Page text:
"Rise above politics": SC urges Centre to shift Kuno cheetahs to Rajasthan
Additional Solicitor General Aishwarya Bhati told the SC that the task force is considering transferring some of the cheetahs to other national parks in MP
The Supreme Court on Thursday expressed serious concern over the death in less than two months of three cheetahs translocated from South Africa and Namibia to Kuno National Park (KNP) of Madhya Pradesh. The apex court asked the Centre to rise above politics and consider shifting them to Rajasthan.
A bench of justices BR Gavai and Sanjay Karol told the Centre that from experts' reports and articles in the media, it appears that the KNP is not sufficient for such a large number of cheetahs and suggested the Union government consider shifting them to other sanctuaries.
"Three deaths in less than two months is a matter of serious concern," the bench said. "Why don't you look for [a] suitable place in Rajasthan? Merely because Rajasthan is ruled by [the] Opposition party does not mean you will not consider it."
While the bench seemed to suggest the decisions were being politically mediated, if not motivated, Additional Solicitor General Aishwarya Bhati, appearing for the Centre, said the task force is investigating all possible aspects, including shifting them to other sanctuaries.
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However, Bhati added that one cheetah has given birth to four cubs, which shows that they are acclimatising well in Kuno.
Justice Gavai, who heads the green bench of the apex court, said environmental issues concern him very much and it is a subject close to his heart.
Bhati said the death of the cheetahs was not an "unusual" thing and the government was ready to file an additional affidavit with details of the deaths uncovered from the investigation.
The bench said it did not doubt the government's intent, but given the reports and expert comments, the Centre ought to try at least one more habitat for them.
"The cheetahs were brought subsequent to [the] orders of this court," the bench noted. "It appears Kuno is not sufficient for them. Therefore consider transferring them to other sanctuaries in Madhya Pradesh or Rajasthan, wherever it [is] suitable." the bench said, urging the government to take cheetah experts' views into account.
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On March 27, a female cheetah named Sasha (from Namibia) died of a kidney infection; on April 23, Uday (S Africa) died due to cardio-pulmonary failure; and on May 9, another South African female cheetah named Daksha, died following a violent interaction with a male during a mating attempt.
"We came to know that the cheetah which died due to kidney related ailment was suffering from the problem before being brought to India. Question is how was that female cheetah cleared to be brought to India, if the feline was suffering from ailment," the bench asked.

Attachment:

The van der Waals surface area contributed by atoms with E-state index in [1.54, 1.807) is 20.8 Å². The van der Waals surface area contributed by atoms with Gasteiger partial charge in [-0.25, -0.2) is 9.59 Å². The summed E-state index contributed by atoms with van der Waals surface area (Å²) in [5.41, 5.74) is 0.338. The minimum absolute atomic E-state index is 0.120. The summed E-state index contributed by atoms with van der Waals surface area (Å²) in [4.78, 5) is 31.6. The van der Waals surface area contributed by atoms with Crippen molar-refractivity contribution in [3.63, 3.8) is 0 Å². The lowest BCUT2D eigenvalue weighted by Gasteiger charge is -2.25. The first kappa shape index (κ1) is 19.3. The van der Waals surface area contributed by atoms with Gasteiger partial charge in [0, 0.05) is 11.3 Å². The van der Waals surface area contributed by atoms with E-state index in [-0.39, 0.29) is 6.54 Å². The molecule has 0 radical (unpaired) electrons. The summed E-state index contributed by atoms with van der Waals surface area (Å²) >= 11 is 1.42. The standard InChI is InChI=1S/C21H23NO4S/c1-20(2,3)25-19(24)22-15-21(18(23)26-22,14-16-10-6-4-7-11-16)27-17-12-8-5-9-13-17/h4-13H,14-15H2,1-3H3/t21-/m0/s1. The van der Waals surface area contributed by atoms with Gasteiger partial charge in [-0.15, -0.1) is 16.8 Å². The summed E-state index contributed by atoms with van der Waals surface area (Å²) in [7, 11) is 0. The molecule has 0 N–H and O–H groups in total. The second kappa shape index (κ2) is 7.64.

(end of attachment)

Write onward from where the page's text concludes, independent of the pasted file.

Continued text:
Noting that it was not casting any aspersions on the government but expressing concern over the deaths, the bench added, "You are bringing the cheetahs from abroad, it's a good thing. But they need to be protected. They need to be given suitable habitat. Why don't you explore for [a] more suitable habitat than Kuno?"
Continuing, Justice Gavai told Bhati, "Don't bring party politics into this issue. Consider all the available habitats, whatever is suitable for them. I will be glad if cheetahs are brought to Maharashtra."
Bhati replied that Rajasthan's Mukundara National Park is ready and the task force is also considering transferring some of them to other national parks in Madhya Pradesh.
"There are no cheetah experts in India as cheetahs went extinct from the country in 1947–48. Since then our officials have been to South Africa, Namibia and undergone specialised training on cheetah management", Bhati said, adding that if the court was considering the views of cheetah experts, then it should hear all of them and not one or two who have a particular kind of opinion.
The bench asked the expert committee constituted by the Supreme Court to give its suggestions to the national task force on cheetahs in the next 15 days, and posted the matter for further hearing after the summer vacation.
The Supreme Court's direction came while hearing an application filed by the Centre, asking the court to allow it was no longer necessary and mandatory for the National Tiger Conservation Authority (NTCA) to continue taking the guidance and advice of the expert committee appointed by the court through its order of 28 January 2020.
The top court had then said that the three-member committee would guide the NTCA in the introduction of African cheetahs into India.
On March 28, a day after the first cheetah death in Kuno, the apex court sought the opinion of the experts in the cheetah task force.
The Centre, in its application said that according to the action plan for cheetah introduction in India, 8–14 big cats are required to be brought in annually from African countries for the next five years at least. A memorandum of understanding in this regard has been signed by the government of India with Namibia and South Africa, in the interest of cheetah conservation.
The Centre said that following the signing of the MOU, eight cheetahs were transported from Namibia to India on 17 September 2022 and released into quarantine enclosures in Kuno.
As per the MoU with South Africa, 12 cheetahs—seven males and five females—were translocated from South Africa to KNP on 18 February 2023.